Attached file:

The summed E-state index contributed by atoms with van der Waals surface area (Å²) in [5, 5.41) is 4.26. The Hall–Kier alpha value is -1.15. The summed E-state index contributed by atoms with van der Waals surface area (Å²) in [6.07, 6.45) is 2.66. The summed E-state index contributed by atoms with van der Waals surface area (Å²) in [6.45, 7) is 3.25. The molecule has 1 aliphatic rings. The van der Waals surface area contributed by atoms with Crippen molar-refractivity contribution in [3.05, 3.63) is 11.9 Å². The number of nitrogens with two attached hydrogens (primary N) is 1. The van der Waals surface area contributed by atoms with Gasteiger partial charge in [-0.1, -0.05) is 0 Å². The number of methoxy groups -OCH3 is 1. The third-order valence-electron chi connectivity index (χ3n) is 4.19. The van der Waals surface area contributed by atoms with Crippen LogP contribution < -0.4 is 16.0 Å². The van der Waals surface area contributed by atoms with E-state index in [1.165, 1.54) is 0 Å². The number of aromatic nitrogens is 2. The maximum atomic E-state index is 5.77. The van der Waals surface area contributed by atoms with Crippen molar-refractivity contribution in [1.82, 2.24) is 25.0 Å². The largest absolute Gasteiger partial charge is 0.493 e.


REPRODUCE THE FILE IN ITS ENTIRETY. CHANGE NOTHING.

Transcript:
The summed E-state index contributed by atoms with van der Waals surface area (Å²) in [5, 5.41) is 4.26. The Hall–Kier alpha value is -1.15. The summed E-state index contributed by atoms with van der Waals surface area (Å²) in [6.07, 6.45) is 2.66. The summed E-state index contributed by atoms with van der Waals surface area (Å²) in [6.45, 7) is 3.25. The molecule has 1 aliphatic rings. The van der Waals surface area contributed by atoms with Crippen molar-refractivity contribution in [3.05, 3.63) is 11.9 Å². The number of nitrogens with two attached hydrogens (primary N) is 1. The van der Waals surface area contributed by atoms with Gasteiger partial charge in [-0.1, -0.05) is 0 Å². The number of methoxy groups -OCH3 is 1. The third-order valence-electron chi connectivity index (χ3n) is 4.19. The van der Waals surface area contributed by atoms with Crippen LogP contribution < -0.4 is 16.0 Å². The van der Waals surface area contributed by atoms with E-state index in [1.165, 1.54) is 0 Å². The number of aromatic nitrogens is 2. The maximum atomic E-state index is 5.77. The van der Waals surface area contributed by atoms with Crippen molar-refractivity contribution in [1.82, 2.24) is 25.0 Å². The largest absolute Gasteiger partial charge is 0.493 e.